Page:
Dispersed Trading and the Prevention of Market Failure: The Case of the Copenhagen Stock Exchange
AbstractWith augmented demands on power grids resulting in longer and larger blackouts combined with heightened concerns of terrorist attacks, trading institutions and policy makers have widened their search for systems that avoid market failure during these disturbing events. We provide insight into this issue by examining trading behavior at the Copenhagen Stock Exchange during a major blackout. We find that although market quality declined, markets remained functional and some price discovery occurred during the blackout period suggesting that the NOREX structure of interlinked trading systems combined with widely dispersed trading locations may be a viable means of protection against market failure during massive power disruptions or terrorist attacks.
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Bibliographic InfoPaper provided by University of Aarhus, Aarhus School of Business, Department of Business Studies in its series Finance Research Group Working Papers with number F-2006-97.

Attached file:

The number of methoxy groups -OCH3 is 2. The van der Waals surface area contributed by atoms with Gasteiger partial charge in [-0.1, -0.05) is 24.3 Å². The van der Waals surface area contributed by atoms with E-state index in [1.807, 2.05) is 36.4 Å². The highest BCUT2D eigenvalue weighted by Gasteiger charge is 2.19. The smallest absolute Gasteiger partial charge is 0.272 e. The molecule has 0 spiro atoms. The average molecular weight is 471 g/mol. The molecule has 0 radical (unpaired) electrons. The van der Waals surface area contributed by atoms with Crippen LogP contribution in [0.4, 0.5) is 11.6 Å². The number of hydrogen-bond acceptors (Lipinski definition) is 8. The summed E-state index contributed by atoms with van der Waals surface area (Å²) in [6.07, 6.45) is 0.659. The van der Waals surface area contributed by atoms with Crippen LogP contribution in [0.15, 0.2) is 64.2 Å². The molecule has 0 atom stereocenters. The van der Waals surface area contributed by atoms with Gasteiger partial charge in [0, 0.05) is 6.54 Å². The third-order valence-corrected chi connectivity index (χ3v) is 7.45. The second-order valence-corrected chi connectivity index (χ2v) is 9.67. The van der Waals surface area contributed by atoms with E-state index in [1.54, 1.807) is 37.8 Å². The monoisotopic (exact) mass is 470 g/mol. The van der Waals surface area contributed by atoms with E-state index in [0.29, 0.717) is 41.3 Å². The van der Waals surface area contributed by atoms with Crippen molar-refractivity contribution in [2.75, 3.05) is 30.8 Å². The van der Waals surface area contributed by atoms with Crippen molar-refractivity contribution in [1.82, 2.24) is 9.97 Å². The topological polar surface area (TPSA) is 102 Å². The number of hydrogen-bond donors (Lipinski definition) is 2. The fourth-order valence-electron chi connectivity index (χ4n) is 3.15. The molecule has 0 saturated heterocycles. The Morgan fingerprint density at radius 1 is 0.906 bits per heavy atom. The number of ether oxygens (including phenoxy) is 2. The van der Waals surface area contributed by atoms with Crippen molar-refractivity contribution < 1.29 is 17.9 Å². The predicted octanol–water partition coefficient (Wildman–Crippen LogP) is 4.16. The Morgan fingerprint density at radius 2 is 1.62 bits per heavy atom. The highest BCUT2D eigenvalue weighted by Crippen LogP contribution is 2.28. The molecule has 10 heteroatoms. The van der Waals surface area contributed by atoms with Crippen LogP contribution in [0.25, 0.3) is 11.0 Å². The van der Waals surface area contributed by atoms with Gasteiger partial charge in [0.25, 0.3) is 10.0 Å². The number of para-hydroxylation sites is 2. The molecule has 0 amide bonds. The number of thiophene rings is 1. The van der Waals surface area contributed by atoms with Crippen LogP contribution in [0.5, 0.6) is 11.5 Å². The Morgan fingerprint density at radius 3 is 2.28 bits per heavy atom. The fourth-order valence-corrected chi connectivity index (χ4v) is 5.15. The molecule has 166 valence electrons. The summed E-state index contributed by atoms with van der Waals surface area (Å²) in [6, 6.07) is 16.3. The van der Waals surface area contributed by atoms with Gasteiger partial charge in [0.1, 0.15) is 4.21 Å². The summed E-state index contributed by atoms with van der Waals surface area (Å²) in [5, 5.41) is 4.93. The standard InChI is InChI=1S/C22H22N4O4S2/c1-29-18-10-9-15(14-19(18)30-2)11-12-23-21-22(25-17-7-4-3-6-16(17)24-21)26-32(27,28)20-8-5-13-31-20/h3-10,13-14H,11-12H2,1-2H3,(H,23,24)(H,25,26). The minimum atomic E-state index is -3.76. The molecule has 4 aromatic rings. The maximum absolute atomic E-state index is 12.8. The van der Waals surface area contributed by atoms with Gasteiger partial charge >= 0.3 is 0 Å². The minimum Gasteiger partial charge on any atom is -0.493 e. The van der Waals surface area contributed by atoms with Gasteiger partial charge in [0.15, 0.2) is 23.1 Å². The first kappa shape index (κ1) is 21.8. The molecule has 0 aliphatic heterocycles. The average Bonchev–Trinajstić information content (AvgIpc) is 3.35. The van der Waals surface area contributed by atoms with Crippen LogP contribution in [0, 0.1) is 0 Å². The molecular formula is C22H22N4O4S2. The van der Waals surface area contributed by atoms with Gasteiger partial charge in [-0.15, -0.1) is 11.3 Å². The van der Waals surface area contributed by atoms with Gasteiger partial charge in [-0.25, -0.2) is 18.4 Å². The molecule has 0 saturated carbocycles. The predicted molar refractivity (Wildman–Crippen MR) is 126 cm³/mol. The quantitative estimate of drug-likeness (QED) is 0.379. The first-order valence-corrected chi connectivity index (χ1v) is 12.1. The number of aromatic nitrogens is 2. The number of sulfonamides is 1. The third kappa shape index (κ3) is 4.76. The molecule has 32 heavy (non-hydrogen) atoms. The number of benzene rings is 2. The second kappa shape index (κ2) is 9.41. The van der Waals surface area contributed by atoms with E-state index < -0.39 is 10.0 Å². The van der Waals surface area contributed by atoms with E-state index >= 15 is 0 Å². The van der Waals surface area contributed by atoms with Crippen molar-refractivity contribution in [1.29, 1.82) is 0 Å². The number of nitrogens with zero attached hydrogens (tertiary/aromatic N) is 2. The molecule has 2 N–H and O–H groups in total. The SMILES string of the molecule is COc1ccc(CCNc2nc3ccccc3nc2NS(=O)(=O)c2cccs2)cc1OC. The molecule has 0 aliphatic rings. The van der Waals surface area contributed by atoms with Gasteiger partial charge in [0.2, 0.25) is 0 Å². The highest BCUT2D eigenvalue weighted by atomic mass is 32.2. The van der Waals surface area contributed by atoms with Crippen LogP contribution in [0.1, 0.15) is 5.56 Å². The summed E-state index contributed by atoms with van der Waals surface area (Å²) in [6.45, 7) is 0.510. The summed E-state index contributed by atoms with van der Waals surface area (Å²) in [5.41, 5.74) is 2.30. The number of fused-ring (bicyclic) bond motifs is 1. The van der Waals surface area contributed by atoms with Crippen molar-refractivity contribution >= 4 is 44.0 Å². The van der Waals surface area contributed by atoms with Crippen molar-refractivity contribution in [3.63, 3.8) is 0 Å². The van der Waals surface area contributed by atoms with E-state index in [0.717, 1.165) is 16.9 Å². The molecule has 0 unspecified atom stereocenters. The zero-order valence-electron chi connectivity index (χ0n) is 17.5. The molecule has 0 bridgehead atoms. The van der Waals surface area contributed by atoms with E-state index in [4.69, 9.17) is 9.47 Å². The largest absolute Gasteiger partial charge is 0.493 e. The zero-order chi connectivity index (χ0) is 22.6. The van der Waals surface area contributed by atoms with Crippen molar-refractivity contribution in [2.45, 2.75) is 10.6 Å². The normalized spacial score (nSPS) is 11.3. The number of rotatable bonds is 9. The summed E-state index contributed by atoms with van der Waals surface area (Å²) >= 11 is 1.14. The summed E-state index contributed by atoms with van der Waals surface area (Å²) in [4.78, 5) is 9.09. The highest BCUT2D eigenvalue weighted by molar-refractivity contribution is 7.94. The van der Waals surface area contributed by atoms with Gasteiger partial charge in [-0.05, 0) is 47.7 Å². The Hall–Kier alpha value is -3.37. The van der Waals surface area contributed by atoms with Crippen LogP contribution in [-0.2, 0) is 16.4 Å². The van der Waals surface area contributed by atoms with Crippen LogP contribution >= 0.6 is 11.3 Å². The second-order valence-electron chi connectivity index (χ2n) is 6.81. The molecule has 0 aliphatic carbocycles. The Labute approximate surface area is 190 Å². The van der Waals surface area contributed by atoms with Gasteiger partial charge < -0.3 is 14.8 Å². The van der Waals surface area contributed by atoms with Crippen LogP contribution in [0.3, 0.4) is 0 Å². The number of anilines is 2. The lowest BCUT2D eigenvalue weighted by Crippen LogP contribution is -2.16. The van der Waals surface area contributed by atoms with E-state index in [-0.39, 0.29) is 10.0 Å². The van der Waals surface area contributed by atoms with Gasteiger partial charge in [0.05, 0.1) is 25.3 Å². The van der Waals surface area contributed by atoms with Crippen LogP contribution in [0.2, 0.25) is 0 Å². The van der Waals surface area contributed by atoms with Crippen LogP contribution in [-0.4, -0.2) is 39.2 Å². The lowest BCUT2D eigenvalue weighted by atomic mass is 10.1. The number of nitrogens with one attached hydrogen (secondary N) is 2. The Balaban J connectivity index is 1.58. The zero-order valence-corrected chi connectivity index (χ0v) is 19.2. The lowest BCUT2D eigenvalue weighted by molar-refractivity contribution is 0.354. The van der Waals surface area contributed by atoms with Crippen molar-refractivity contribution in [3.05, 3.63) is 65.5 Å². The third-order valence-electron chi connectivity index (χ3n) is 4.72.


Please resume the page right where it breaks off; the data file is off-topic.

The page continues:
Length: 43 pages
Date of creation: 04 Jan 2006
Date of revision:
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Postal: The Aarhus School of Business, Fuglesangs Allé 4, DK-8210 Aarhus V, Denmark
Fax: + 45 86 15 19 43
Web page: http://www.asb.dk/about/departments/bs.aspx
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Power failure; Fragmented markets; Market failure;
Please report citation or reference errors to , or , if you are the registered author of the cited work, log in to your RePEc Author Service profile, click on "citations" and make appropriate adjustments.:
- William G. Christie & Shane A. Corwin & Jeffrey H. Harris, 2002. "Nasdaq Trading Halts: The Impact of Market Mechanisms on Prices, Trading Activity, and Execution Costs," Journal of Finance, American Finance Association, vol. 57(3), pages 1443-1478, 06.
- Joanne Hamet, 2002. "Is Off-Board Trading Detrimental to Market Liquidity?," The Financial Review, Eastern Finance Association, vol. 37(3), pages 385-402, 08.
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